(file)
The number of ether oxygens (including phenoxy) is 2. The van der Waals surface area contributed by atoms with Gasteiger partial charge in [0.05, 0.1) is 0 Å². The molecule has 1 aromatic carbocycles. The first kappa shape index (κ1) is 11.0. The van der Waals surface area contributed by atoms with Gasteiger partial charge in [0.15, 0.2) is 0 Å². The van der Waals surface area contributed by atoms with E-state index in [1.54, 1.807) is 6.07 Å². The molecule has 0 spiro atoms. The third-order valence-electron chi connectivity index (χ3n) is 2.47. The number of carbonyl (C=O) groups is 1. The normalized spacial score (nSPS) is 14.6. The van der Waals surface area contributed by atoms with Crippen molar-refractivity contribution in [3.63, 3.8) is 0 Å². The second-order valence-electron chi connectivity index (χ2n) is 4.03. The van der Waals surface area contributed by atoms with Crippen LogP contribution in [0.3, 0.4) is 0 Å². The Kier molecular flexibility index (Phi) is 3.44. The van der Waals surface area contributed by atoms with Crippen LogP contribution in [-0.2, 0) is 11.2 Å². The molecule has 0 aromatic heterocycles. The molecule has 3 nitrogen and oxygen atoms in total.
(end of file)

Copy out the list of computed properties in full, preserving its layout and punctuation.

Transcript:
The number of ether oxygens (including phenoxy) is 2. The van der Waals surface area contributed by atoms with Gasteiger partial charge in [0.05, 0.1) is 0 Å². The molecule has 1 aromatic carbocycles. The first kappa shape index (κ1) is 11.0. The van der Waals surface area contributed by atoms with Gasteiger partial charge in [0.15, 0.2) is 0 Å². The van der Waals surface area contributed by atoms with E-state index in [1.54, 1.807) is 6.07 Å². The molecule has 0 spiro atoms. The third-order valence-electron chi connectivity index (χ3n) is 2.47. The number of carbonyl (C=O) groups is 1. The normalized spacial score (nSPS) is 14.6. The van der Waals surface area contributed by atoms with Crippen molar-refractivity contribution in [3.63, 3.8) is 0 Å². The second-order valence-electron chi connectivity index (χ2n) is 4.03. The van der Waals surface area contributed by atoms with Crippen LogP contribution in [0.3, 0.4) is 0 Å². The Kier molecular flexibility index (Phi) is 3.44. The van der Waals surface area contributed by atoms with Crippen LogP contribution in [-0.2, 0) is 11.2 Å². The molecule has 0 aromatic heterocycles. The molecule has 3 nitrogen and oxygen atoms in total.